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My sister and I were at the Beach Cemetery in Gallipoli in 2015, where 285 British Commonwealth troops are buried. Our Turkish guide was listing the countries from where the fallen were from, and Ceylon was not mentioned. I was wondering around, peering closely at the gravestones, when I spotted three graves of riflemen from the Ceylon Planters Rifle Corps. I shouted out that Ceylonese were also buried there, and the guide came running to check. From now on, he assured me, Ceylon would be among the countries he listed.
The three graves of A. Forrest, G. Middlemiss, and H.A. Carlisle, are located next to each other. The first landing by the Corps at Anzac Cove was on April 25, 1915, so these three had succumbed within about ten days of the landing.
Fascinated by its location straddling Europe and Asia, I was fulfilling a wish to visit Istanbul, taking my sister along. We enjoyed the sights, savored the fabulous cuisine, took a day cruise, witnessed the Whirling Dervishes, and returned again and again to the Grand Bazaar. We also met with old friends. The only excursion away from Istanbul was to Gallipoli.
I neither an Australian nor a New Zealander, nor do I have an ancestor who fought at Gallipoli, but the annual ANZAC commemoration ceremonies, and the near reverential tones in which Gallipoli is referred to, made me quite curious. What made Gallipoli special? So, we took the 10-hour strenuous roundtrip by coach from Istanbul.
During World War I, Turkey was an ally of the Germans, and the purpose of the Gallipoli campaign was to force Turkey out of the war. Winston Churchill, as the First Lord of Admiralty, spearheaded the effort, which eventually cost 120,000 British casualties (killed or wounded), half of them from illness due to the extremely unsanitary conditions. An untold number died in the ships that were sunk. The debacle led to Churchill’s resignation.
The Ceylon Planters Rifle Corps (CPRC) was formed in 1900, and consisted mainly of European tea and rubber planters, all volunteers. During World War I, eight officers and 221 other ranks embarked for Egypt, and were trained there. Eighty of these troops were sent to Gallipoli, the first group landing there on April 25, 1915. The troops were mainly used as the ANZAC commander’s bodyguard. In addition to the three buried at the Beach Cemetery, three more, who died on board hospital ships on the way home, are said to be buried in Colombo.
One CPRC soldier who survived was Herbert Brett, who planted at Pannala, in the NWP, on a coconut estate named Yakwila. He was a close friend of my English grandfather, who also planted nearby. Brett, like many others in the Corps, joined the British army, was commissioned, eventually rising to the rank of major. He landed at Gallipoli on May 29. After the battalion he commanded was decimated (out of 500 soldiers, only 18 men and one officer were left), Brett surrendered to the Turks on August 6, and was mistreated as a POW. He did not return to Ceylon.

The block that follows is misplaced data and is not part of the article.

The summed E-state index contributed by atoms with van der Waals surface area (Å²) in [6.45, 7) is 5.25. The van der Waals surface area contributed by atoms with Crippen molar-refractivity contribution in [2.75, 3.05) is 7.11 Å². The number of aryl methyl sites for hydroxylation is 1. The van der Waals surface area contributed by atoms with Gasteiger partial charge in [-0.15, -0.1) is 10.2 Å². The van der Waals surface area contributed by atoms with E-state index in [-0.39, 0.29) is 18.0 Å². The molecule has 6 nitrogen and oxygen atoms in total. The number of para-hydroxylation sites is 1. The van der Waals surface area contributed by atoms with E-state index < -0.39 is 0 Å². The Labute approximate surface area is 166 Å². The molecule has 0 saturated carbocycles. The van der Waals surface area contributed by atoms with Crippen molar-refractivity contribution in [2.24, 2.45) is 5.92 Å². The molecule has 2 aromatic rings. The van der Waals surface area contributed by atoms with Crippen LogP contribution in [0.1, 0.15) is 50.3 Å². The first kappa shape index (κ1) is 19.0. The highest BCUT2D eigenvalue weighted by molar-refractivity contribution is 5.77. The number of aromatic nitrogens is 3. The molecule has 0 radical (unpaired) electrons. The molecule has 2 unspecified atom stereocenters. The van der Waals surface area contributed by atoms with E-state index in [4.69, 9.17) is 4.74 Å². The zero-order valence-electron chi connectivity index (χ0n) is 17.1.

The 31 Allied cemeteries at Gallipoli are managed by the Commonwealth War Graves Commission, and are situated in beautifully landscaped, picturesque locations. All are meticulously maintained, and some have intriguing names like Pink Farm, Twelve Tree Copse, Canterbury, Johnston’s Jolly, and Lone Pine. Of the 22,000 Allied troops buried at Gallipoli, only about 9,000 have been identified.
In addition to the huge casualties suffered by the UK, the French suffered 27,000 casualties, the Australians, 28,000 (8,700 dead), and the New Zealanders 7,400 (2,779 dead). The total Allied deaths were around 44,000.
Due to the heavy casualties Australia and New Zealand suffered, they regard the Gallipoli campaign as a baptism of fire, leading to their emergence as independent countries.
According to one estimate, despite their victory, 325,000 Ottoman (Turkish and Arab) troops died during the eleven-month campaign. Of this number, 85,000 were combat related and 240,000 were due to sickness. A staggering 1,965,000 were permanently wounded, sick, or missing.
Mustafa Kemal Atatürk (1881-1938) rose to prominence as a commander at Gallipoli and became the founding president of Turkey in 1923. Despite the massive losses his country had suffered at Gallipoli, Atatürk made a magnanimous speech in 1934, which contained the following words:
Those heroes that shed their blood and lost their lives…you are now lying in the soil of a friendly country. Therefore, rest in peace. There is no difference between the Johnnies and the Mehmets to us where they lie side by side here in this country of ours…You, the mothers, who sent their sons from far away countries wipe away your tears; your sons are now lying in our bosom and are in peace. After having lost their lives on this land they have become our sons as well.
Editor’s Note: More on the topic from ‘New Zealand History’ – Ceylon Planters Rifle Corps in Gallipoli.
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